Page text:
I think than many of those of us who call ourselves New Order Mormons have done exactly that; reworked definitions to accommodate a faith in flux. We all struggle with recommend questions, pressures to bear testimony, gospel (folk) doctrine, and so on. we struggle with how to cope with TBM spouses, families, friends.
Thanks for your thoughtful post.
|Date Posted: 07/07/2001 12:29 AM
Posted By: Dathon
Rank: sum, ergo cogito?Reply to Lorenzo:
Thank you Lorenzo for your thoughtful post. I am glad to see you articulate those ideas here. I have been a ‘liberal’ Mormon for many years. I have also tried to be a moderately studious and logical member. I accepted that there was much metaphor in scripture and much myth in Mormon history.
I resolved inconsistencies with scientific theories and some internal and external (evidentiary) inconsistencies by constructing what might be considered analogous to the epicycles used to prop up the Ptolemaic model of the Solar system. When those adjustments broke down under the weight of scrutiny (and Egyptology <G>) my first response was that I should abandon or discard the entire system of belief. It took time, consideration, and finding the NOM community to help me understand that I might be throwing out some very good things along with the parts that seem erroneous. I have to remind myself or be reminded by other sojourners that life is not an ‘all or nothing’ proposition. I suspect that reality is analog rather than digital. There exist options other than accepting or rejecting Mormon doctrine, dogma, folklore and history as a whole.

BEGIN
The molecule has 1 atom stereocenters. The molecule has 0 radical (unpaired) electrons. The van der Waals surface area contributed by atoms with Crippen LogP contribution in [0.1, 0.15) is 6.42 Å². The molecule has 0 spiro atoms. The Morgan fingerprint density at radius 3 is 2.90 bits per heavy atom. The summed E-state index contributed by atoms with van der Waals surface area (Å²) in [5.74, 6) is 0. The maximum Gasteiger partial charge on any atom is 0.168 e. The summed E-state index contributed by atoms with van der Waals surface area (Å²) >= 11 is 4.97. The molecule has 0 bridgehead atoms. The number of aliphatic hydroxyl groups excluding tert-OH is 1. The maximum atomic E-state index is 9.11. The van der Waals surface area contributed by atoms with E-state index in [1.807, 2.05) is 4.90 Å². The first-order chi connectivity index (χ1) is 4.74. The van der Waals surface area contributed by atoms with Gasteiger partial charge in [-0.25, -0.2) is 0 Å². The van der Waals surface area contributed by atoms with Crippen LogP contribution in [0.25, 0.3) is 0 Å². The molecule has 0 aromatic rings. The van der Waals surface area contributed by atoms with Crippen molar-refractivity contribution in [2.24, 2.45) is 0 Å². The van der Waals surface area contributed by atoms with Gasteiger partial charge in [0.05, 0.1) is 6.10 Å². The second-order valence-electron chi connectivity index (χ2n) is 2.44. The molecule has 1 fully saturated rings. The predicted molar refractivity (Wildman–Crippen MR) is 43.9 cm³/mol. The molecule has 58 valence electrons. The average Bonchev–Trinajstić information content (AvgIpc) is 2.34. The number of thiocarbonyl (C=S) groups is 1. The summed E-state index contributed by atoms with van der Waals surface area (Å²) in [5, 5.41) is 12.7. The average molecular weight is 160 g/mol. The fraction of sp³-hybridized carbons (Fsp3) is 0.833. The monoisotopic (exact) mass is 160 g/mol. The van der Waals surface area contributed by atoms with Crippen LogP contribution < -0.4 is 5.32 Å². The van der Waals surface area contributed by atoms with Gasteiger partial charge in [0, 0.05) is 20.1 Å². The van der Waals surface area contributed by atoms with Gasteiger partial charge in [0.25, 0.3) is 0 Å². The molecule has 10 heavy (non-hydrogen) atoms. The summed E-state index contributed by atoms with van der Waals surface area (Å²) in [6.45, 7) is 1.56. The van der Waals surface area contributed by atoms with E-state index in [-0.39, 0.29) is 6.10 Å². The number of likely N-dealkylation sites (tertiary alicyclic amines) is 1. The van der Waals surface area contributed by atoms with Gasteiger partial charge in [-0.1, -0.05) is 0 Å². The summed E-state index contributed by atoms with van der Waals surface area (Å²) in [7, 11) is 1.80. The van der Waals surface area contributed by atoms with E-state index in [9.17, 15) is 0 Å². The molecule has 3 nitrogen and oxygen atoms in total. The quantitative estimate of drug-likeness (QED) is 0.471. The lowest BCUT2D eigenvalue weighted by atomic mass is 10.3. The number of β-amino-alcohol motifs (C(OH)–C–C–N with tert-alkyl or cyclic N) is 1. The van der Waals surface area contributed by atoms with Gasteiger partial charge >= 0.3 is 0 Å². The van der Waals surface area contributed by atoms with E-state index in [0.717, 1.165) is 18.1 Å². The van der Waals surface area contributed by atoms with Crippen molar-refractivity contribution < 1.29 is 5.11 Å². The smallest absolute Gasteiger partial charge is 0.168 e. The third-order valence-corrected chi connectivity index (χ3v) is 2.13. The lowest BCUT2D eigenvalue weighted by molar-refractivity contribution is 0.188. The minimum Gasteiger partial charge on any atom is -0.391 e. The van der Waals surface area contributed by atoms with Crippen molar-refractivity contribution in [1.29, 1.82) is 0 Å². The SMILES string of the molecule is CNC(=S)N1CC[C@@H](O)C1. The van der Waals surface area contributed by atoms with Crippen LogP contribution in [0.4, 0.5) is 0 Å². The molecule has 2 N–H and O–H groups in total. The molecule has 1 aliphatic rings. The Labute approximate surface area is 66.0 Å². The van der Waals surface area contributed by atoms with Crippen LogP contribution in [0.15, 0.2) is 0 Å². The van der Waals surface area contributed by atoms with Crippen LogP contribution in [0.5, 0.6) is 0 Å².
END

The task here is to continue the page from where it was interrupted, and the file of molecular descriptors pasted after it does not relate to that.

I look forward to reading more of your thoughts on this subject and a fruitful and intelligible discussion of plausible alternative faithful understandings.
|Date Posted: 07/08/2001 8:18 PM
Posted By: John*
I try to keep it simple. I read the 13 Articles of Faith. Cough and say yes.
I then take the Peril at any Price and throw it in the trash where it belongs. Is it in the 13 articles? Reformed Egyptian never existed and we know that. Or, I do. Keeping gays at bay, all the reactionary stuff–that’s not in the 13. Anyway I received the best education, for free, learned how to ski well, dance, meet many beautiful females, and had a lot of fun.
Let’s look at the thirteen again….
|Date Posted: 07/09/2001 7:35 PM
Posted By: John*
Did I say that? Kind of stupid and a bit hostile.
I am being bashed on an antiMormon Board. CARM. They don’t realize that bashing my beliefs makes me stronger. I do limit my acceptance to the LDS Church to the Articles of Faith.
I am very proud of my ancestors. I look at it this way:
On the other side we go back to Yoorik, King of the Visagoths and he claimed to go back to one of the three wise men. I used the LDS computer, anyone can use it. Yoorik was, I think, the 49th generation back.
How can I walk away from that?
|Date Posted: 07/09/2001 8:09 PM
Posted By: Lorenzo
Rank: BuechneriteReply to : John*
Do you have any genealogical ties to Jews in Merovingian France? There are some interesting legendary genealogies for this dynasty, tying back supposedly to Mary Magdalene who, according to the Cathars I believe (?), was thought to have given birth to Jesus’s children. During the crusades, one of the descendants of these kings supposedly became king of Jerusalem. As Mark Twain would say, there seems to be some stretchers in there somewhere.
Armand Mauss is preparing a book about Mormonism and Race that will trace, among other things, some of these legends to the rise of Anglo-Saxon Triumphalism (ie, among others, the belief in the Ephraim lineage and British-Israel theories among Mormons).
|Date Posted: 07/09/2001 9:40 PM
Posted By: John*
Boy are you smart. Well here are the names: The family Vance also known as Vans, Vaux, de Vallibus, Vaux, Ramvard, Hughes de Baux D-1091, Torismond, Theodoric, Aleric, Euric, and Yoorik 475 AD. Then it goes into Magi King Balthazar, one of the wise men.
The day I ran this at the LDS site was real fun, I thought it would end but it when on for 49 times. Hope all have used the LDS site, it’s easy.
Then there is the Allred side.
Lor.. Tell me if Amazing Grace is sung in the LDS Church. I fail to remember. Good day all, John